It is hard to walk Comrat's shattered footpaths without seeing the standards of patrons set against the sky – the streets of the tiny capital of Moldova's Territorial Autonomous Unit of Gagauzia are lined with foreign flags, betraying its reliance on external donors.
Even as much of the focus on in this part of the world falls on the frozen conflict in Transnistria, the Gagauz, a rural Turkic-Christian people numbering around 160,000, are very much courted in the post-communist world of patrons and clients.
On a side street of Strada Lenin, the Recep Tayyip Erdogan Nursing Home demonstrates the presence of one of Gagauzia's major suitors, as the influence of another, Vladimir Putin's Russia, is everywhere.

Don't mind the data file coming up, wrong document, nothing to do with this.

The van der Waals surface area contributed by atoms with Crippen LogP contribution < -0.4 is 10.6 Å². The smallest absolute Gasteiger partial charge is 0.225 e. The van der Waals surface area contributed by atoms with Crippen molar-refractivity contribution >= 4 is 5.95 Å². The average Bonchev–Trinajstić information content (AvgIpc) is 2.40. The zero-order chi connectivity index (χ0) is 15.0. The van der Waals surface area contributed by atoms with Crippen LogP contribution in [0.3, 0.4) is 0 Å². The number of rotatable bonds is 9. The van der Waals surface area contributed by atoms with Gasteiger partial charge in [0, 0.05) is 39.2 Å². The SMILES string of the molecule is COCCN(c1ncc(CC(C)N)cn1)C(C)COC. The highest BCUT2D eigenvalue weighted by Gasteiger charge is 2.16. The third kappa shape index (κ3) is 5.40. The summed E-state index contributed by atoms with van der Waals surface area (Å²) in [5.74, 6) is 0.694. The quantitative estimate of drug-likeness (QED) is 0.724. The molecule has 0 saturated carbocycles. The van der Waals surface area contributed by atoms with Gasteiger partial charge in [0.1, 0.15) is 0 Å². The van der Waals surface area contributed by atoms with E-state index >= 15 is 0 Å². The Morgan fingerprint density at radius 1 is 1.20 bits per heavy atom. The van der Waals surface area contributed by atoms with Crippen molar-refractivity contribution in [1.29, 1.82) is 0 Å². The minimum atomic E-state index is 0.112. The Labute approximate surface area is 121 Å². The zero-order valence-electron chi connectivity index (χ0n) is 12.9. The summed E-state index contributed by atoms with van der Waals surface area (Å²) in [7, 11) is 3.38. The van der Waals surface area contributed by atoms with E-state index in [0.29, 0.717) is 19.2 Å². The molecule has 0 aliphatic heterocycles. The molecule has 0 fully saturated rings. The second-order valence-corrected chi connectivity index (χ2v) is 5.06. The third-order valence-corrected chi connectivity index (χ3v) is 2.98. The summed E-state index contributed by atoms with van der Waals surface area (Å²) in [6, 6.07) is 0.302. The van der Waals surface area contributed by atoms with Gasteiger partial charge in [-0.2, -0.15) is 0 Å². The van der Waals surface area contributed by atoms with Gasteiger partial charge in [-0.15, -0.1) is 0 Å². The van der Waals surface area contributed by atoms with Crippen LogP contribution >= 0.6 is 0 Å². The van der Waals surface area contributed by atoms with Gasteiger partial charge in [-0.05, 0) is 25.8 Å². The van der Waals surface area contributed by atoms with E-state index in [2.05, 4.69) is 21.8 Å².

But while much is known about Russia's leverage over its former countrymen, Turkey's regional influence is vastly understated. In the aftermath of the collapse of the Soviet Union in December 1991, the Turkish International Cooperation and Coordination Agency (Tika) set up offices in the new republics of Azerbaijan, Kyrgyzstan, Kazakhstan, Uzbekistan, Tajikistan and Turkmenistan.
Primarily focusing on education and infrastructure, TIKA doubled in size in the decade after Erdogan came to power as prime minister in 2003. Now Gagauzia serves as a testament to the role of Turkish soft power.
"We have two strategic partners. Turkey is good for business, Russia for access to the market," said Foreign Minister Vitali Vlah.
Read more at The International Business Times.